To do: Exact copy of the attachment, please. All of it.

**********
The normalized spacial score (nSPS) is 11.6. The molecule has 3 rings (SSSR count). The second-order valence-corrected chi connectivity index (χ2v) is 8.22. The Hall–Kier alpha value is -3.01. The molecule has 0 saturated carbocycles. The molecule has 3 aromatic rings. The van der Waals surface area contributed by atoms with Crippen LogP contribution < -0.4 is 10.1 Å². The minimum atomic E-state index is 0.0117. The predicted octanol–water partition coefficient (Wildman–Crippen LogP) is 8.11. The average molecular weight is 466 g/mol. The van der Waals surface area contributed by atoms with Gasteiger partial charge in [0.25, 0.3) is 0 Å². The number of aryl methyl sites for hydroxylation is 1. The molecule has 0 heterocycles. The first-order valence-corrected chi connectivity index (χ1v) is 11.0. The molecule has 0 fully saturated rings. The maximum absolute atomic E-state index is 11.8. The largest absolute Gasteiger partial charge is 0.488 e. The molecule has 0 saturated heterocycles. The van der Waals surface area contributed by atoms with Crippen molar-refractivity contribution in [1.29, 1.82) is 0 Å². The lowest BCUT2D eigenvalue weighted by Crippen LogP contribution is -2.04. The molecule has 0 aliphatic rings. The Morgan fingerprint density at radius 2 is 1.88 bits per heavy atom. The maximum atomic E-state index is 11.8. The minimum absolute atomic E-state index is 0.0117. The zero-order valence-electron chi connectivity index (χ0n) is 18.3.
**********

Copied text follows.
The normalized spacial score (nSPS) is 11.6. The molecule has 3 rings (SSSR count). The second-order valence-corrected chi connectivity index (χ2v) is 8.22. The Hall–Kier alpha value is -3.01. The molecule has 0 saturated carbocycles. The molecule has 3 aromatic rings. The van der Waals surface area contributed by atoms with Crippen LogP contribution < -0.4 is 10.1 Å². The minimum atomic E-state index is 0.0117. The predicted octanol–water partition coefficient (Wildman–Crippen LogP) is 8.11. The average molecular weight is 466 g/mol. The van der Waals surface area contributed by atoms with Gasteiger partial charge in [0.25, 0.3) is 0 Å². The number of aryl methyl sites for hydroxylation is 1. The molecule has 0 heterocycles. The first-order valence-corrected chi connectivity index (χ1v) is 11.0. The molecule has 0 fully saturated rings. The maximum absolute atomic E-state index is 11.8. The largest absolute Gasteiger partial charge is 0.488 e. The molecule has 0 saturated heterocycles. The van der Waals surface area contributed by atoms with Crippen molar-refractivity contribution in [1.29, 1.82) is 0 Å². The lowest BCUT2D eigenvalue weighted by Crippen LogP contribution is -2.04. The molecule has 0 aliphatic rings. The Morgan fingerprint density at radius 2 is 1.88 bits per heavy atom. The maximum atomic E-state index is 11.8. The minimum absolute atomic E-state index is 0.0117. The zero-order valence-electron chi connectivity index (χ0n) is 18.3.